Towards increasingly personalised fracture risk assessment
In people over 50 years of age, fractures are so common that for example one in three women will suffer a wrist, ankle or hip fracture during their life. Low-energy fractures caused by bone weakening are one manifestation of osteoporosis. These fractures are painful and considerably weaken the patient's quality of life and, in the worst case scenario, can even lead to death.
The current method for assessing the fracture risk is dual energy x-ray absorptiometry, which measures bone mineral density. However, reduced bone mineral density accounts for less than a third of all low-energy fractures, meaning that in a group of people with a similar reduction in bone mineral density, some suffer fractures and others don't. Moreover, these kinds of fracture risk assessments are generally performed only in specialist health care, which is expensive and requires that the patient has a referral to a specialist.
Speed of sound is the “hole” story
Osteoporosis-induced thinning of the cortical bone layer can be detected in long bones, such as the shin bone, with the help of a pulse-echo ultrasound method, which is optimal for screening large populations. Cortical bone thickness measurements typically do not take site-specific speed of sound, which is dependent on cortical bone porosity, into consideration. However, there is variation in the micro-structure, mechanical properties and density of cortical bones between individuals, and this variation may affect speed of sound. In order for the method to be increasingly relevant in osteoporosis management, including treatment monitoring, the accuracy of bone thickness measurements could be improved by taking into consideration the effect of porosity variation on speed of sound.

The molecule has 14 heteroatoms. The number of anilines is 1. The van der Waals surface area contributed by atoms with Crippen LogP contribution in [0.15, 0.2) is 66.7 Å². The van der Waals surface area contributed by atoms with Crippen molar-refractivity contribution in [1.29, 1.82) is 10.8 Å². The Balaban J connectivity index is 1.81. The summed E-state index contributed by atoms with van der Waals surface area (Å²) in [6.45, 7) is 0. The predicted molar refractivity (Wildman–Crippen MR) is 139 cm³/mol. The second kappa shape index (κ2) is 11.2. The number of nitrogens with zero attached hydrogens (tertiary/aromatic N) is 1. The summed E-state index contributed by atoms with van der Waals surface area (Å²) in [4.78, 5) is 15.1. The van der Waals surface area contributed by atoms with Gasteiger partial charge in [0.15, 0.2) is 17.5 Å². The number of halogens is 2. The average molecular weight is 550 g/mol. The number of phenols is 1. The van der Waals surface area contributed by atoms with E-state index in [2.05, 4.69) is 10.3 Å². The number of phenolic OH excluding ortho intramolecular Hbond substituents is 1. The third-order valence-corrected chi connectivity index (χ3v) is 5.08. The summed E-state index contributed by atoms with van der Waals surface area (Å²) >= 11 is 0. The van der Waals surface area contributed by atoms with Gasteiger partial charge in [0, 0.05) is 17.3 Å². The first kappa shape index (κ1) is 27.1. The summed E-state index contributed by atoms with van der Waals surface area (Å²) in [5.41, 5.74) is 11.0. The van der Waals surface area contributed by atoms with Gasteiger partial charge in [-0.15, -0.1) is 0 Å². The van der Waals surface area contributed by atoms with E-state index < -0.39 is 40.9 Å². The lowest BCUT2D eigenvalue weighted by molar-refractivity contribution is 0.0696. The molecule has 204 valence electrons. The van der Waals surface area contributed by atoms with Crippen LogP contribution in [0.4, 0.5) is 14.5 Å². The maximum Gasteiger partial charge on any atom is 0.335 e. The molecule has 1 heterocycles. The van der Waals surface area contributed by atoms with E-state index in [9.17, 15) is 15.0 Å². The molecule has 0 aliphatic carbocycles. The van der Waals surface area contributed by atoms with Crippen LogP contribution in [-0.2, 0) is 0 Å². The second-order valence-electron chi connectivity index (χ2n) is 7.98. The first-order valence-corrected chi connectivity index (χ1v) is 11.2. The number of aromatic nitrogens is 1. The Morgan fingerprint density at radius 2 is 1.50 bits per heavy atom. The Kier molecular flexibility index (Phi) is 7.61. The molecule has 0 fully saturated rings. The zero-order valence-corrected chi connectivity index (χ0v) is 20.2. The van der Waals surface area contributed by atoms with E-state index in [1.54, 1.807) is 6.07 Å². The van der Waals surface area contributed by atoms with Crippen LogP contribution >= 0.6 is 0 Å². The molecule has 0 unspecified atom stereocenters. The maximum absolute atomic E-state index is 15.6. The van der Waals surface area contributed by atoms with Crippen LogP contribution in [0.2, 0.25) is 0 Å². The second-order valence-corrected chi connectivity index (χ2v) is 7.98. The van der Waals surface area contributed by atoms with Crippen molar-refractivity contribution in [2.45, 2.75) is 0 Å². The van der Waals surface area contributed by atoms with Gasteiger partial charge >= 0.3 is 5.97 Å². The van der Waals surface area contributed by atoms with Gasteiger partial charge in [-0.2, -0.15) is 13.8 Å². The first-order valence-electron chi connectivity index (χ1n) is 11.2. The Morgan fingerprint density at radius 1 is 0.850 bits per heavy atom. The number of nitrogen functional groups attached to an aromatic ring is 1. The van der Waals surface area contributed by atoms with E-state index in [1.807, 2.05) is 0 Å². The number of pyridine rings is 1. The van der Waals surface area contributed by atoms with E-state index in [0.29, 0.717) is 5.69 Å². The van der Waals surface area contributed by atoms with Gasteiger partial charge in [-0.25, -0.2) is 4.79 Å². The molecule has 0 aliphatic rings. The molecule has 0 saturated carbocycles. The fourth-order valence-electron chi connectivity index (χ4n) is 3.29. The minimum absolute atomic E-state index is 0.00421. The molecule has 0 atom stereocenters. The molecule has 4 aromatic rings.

In his PhD thesis completed at the University of Eastern Finland, Chibuzor Eneh , MSc, successfully analysed cortical bone porosity from pulse-echo ultrasound backscatter using a multivariate method. Cortical bone porosity was then used to estimate subject-specific and site-specific speed of sound, allowing for an increasingly accurate estimate of cortical bone thickness. In addition to increasing the accuracy of thickness measurements, the method also provides information on cortical bone porosity, which is important because increased porosity is an early indication of cortical bone thinning.
The ultrasound method developed in the PhD dissertation constitutes a step in the direction of an increasingly personalised and earlier assessment of fracture risk, which could be easily and cost-efficiently applied in osteoporosis diagnostics and follow-up in basic health care.
The findings were originally published in the Journal of the Acoustical Society of America and Medical Physics.
The doctoral dissertation, entitled Pulse-Echo Ultrasound Assessment of Cortical Bone Thickness and Porosity, is available for download at: http://epublications.uef.fi/pub/urn_isbn_978-952-61-2225-0/urn_isbn_978-952-61-2225-0.pdf
For further information, please contact:
Early Stage Researcher Chibuzor Eneh, tel. +358 50 573 4274, email@example.com